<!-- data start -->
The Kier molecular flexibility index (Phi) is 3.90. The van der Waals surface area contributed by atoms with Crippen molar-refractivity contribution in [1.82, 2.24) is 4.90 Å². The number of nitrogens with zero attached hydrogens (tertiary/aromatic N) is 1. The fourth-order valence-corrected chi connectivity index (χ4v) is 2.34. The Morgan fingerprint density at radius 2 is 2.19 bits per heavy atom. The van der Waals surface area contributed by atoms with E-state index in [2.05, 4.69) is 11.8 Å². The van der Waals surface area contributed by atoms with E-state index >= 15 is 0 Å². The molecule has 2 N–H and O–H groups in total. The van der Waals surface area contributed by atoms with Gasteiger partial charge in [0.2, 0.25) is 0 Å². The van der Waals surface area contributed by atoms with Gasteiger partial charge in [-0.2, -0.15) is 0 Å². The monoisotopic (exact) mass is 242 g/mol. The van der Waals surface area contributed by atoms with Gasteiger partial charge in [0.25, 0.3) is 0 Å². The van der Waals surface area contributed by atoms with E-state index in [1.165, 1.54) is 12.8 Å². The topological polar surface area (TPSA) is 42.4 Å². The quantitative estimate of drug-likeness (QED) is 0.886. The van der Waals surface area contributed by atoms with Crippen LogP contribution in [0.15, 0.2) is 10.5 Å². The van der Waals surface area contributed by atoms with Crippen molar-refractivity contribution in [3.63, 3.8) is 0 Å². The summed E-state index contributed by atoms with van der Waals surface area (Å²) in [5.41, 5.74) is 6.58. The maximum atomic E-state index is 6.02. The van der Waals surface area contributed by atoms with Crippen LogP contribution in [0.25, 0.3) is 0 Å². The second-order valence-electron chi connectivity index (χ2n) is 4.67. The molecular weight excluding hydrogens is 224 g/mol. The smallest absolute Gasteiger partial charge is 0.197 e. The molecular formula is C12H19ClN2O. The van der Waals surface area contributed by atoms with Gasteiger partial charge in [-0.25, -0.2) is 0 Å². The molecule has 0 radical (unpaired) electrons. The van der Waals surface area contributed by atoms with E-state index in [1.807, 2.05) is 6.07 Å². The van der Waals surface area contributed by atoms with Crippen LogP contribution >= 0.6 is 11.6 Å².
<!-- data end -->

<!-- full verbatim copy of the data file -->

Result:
The Kier molecular flexibility index (Phi) is 3.90. The van der Waals surface area contributed by atoms with Crippen molar-refractivity contribution in [1.82, 2.24) is 4.90 Å². The number of nitrogens with zero attached hydrogens (tertiary/aromatic N) is 1. The fourth-order valence-corrected chi connectivity index (χ4v) is 2.34. The Morgan fingerprint density at radius 2 is 2.19 bits per heavy atom. The van der Waals surface area contributed by atoms with E-state index in [2.05, 4.69) is 11.8 Å². The van der Waals surface area contributed by atoms with E-state index >= 15 is 0 Å². The molecule has 2 N–H and O–H groups in total. The van der Waals surface area contributed by atoms with Gasteiger partial charge in [0.2, 0.25) is 0 Å². The van der Waals surface area contributed by atoms with Gasteiger partial charge in [-0.2, -0.15) is 0 Å². The monoisotopic (exact) mass is 242 g/mol. The van der Waals surface area contributed by atoms with Gasteiger partial charge in [0.25, 0.3) is 0 Å². The van der Waals surface area contributed by atoms with E-state index in [1.165, 1.54) is 12.8 Å². The topological polar surface area (TPSA) is 42.4 Å². The quantitative estimate of drug-likeness (QED) is 0.886. The van der Waals surface area contributed by atoms with Crippen LogP contribution in [0.15, 0.2) is 10.5 Å². The van der Waals surface area contributed by atoms with Crippen molar-refractivity contribution in [3.63, 3.8) is 0 Å². The summed E-state index contributed by atoms with van der Waals surface area (Å²) in [5.41, 5.74) is 6.58. The maximum atomic E-state index is 6.02. The van der Waals surface area contributed by atoms with Crippen LogP contribution in [0.25, 0.3) is 0 Å². The second-order valence-electron chi connectivity index (χ2n) is 4.67. The molecular weight excluding hydrogens is 224 g/mol. The smallest absolute Gasteiger partial charge is 0.197 e. The molecular formula is C12H19ClN2O. The van der Waals surface area contributed by atoms with Gasteiger partial charge in [-0.25, -0.2) is 0 Å². The molecule has 0 radical (unpaired) electrons. The van der Waals surface area contributed by atoms with E-state index in [1.807, 2.05) is 6.07 Å². The van der Waals surface area contributed by atoms with Crippen LogP contribution >= 0.6 is 11.6 Å².